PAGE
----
The film drew backlash from Christian groups because of the studio's decision to release a bloody slasher film about Christmas on Christmas Day. Several groups, including Liberty Counsel and Operation "Just Say Merry Christmas", have called the film "offensive, ill-founded and insensitive".[14] Additionally, L.A. Weekly columnist Nikki Finke also questioned the filmmakers' decision to release the film on Christmas.[15] Dimension Films defended the timing, saying "There is a long tradition of releasing horror movies during the holiday season as counter-programing to the more regular yuletide fare."[16] Dimension's own Scream, originally released on December 20, 1996, probably being the most successful example. Furthermore, genre critic Egregious Gurnow, of The Horror Review, countered Liberty Counsel's complaint[17] on several counts, foremost of which is the critic's citation that the organization's views upon the feature, are naively idyllic and aesthetically limited, especially from a cultural perspective in that they forbid the notion that such atrocities as murder do not politely take a sabbatical during the holiday season.

Alternate versions

Additional footage was shot solely for advertisement purposes, at the request of Dimension Films. Apparently, Morgan never knew about the shooting of this footage and was enraged when he watched the trailer and realized scenes were shot without his consent. This footage was only included in the theatrical trailer and television ads, and never was intended to be part of the film. This footage included some of the cast members (including Michelle Trachtenberg and Lacey Chabert), but also featured an unknown actress who was never part of the film's initial production.

In the US, two versions were released on home video - both R-Rated and Unrated. The DVD release of the film also features all of the alternate endings and deleted scenes from the film, but no trace of the advertisement footage was ever seen nor mentioned after the movie finished its theatrical run.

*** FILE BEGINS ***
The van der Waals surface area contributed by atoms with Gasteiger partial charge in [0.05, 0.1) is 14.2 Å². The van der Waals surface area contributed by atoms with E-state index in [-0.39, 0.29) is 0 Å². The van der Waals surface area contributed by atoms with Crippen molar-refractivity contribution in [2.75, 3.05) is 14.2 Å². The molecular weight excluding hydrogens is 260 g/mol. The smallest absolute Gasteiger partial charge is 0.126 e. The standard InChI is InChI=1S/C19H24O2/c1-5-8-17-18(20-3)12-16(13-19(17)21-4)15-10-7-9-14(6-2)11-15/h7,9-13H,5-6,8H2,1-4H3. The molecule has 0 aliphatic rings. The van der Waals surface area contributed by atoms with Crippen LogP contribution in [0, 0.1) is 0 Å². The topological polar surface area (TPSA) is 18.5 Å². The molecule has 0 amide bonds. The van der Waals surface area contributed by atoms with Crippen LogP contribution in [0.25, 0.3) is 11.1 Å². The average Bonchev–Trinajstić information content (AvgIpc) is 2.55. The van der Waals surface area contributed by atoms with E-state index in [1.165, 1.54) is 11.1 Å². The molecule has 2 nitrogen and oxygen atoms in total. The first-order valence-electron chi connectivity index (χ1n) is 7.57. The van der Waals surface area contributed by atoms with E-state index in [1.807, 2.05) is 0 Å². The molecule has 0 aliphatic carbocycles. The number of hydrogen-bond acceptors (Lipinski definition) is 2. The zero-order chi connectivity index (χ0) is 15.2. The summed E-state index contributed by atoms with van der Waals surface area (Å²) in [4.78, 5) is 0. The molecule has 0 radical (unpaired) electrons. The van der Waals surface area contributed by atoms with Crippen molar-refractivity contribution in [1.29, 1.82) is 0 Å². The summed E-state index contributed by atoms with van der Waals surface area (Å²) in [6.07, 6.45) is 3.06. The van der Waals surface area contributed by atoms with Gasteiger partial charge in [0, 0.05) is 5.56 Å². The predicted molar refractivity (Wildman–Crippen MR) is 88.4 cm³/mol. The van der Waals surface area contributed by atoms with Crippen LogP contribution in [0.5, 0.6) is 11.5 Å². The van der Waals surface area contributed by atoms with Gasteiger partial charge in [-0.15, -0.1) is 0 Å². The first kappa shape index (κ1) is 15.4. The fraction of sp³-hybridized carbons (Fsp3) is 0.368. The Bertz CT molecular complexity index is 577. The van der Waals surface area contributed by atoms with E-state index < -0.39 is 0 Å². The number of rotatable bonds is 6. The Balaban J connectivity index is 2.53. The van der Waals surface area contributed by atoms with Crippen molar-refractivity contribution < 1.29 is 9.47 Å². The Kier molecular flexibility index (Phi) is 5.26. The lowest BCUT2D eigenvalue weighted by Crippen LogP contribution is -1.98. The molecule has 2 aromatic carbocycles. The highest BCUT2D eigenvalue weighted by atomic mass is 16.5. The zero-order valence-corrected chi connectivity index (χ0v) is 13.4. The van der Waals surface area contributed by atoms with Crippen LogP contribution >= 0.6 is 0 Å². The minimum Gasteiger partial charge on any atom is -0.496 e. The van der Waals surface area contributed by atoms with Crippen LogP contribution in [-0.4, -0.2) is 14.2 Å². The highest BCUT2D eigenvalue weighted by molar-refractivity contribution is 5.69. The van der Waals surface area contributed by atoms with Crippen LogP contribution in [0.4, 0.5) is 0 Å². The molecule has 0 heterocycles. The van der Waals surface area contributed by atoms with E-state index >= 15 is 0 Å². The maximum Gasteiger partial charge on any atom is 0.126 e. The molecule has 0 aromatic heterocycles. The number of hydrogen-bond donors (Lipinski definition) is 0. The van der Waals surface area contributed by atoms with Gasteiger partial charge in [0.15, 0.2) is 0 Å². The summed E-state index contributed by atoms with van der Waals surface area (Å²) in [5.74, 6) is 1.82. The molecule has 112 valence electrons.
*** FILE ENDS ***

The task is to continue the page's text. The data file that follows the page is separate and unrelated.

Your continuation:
1. ^ a b "Black Christmas (2006) (2006) - Box Office Mojo". Box Office Mojo. Retrieved 31 August 2011. 
  2. ^ "MPAA Ratings Updates". Retrieved 2010-12-30. 
  3. ^ "Christian groups fume over Black Christmas.". Boston Herald. 19 December 2006. Retrieved 8 November 2009. 
  4. ^ "Black Christmas - Rotten Tomatoes". Rotten Tomatoes. Retrieved 31 August 2011. 
  5. ^ "Black Christmas Reviews, Ratings, Credits, and More at Metacritic". Retrieved 31 August 2011. 
  6. ^ "Los Angeles Times Movie Review".,0,4707326.story. Retrieved 2000-07-11. 
  7. ^ "New York Movies - 'Black Christmas'". Retrieved 2000-07-11. 
  8. ^ a b Thomson, Desson (2006-12-26). "'Black Christmas' Butchers the Slasher Genre". The Washington Post. 
  9. ^ Leydon, Joe (2006-12-26). "Black Christmas Movie Review". Variety. 
  10. ^ "This page is available to GlobePlus subscribers". Toronto: Retrieved 2010-12-30. 
  11. ^ "Austing Chronicle reviews". Retrieved 2000-07-11. 
  12. ^ "Bloody Disgusting Horror - "Black Christmas (remake)" Movie Info, Review, Headlines, Gallery". 2006-12-25. Retrieved 2010-12-30. 
  13. ^ "Black Christmas film review". Radio Times. Retrieved 2010-12-30. [dead link]
  14. ^ "Christian Groups Fume Over Christmas Horror Film". Retrieved 2006-12-18. 
  15. ^ "Faith-Based Horror Film for Christmas?". Retrieved 2006-12-18. 
  16. ^ "Black Christmas not merry for religious groups". CBC News. 2006-12-15. Retrieved 2006-12-19. 
  17. ^ "Horror Bob Presents: The Horror Review - Why I Can’t Discuss Glen Morgan’s New Film, [Censored] [Censored], Because Liberty Counsel Says It’s Rude: Race, Religious Tolerance, Ethics, and Aesthetics and the 21st Century Holiday Horror Film. By Egregious Gurnow (2006)". The Horror Review. 2006-12-15. Retrieved 2010-12-30.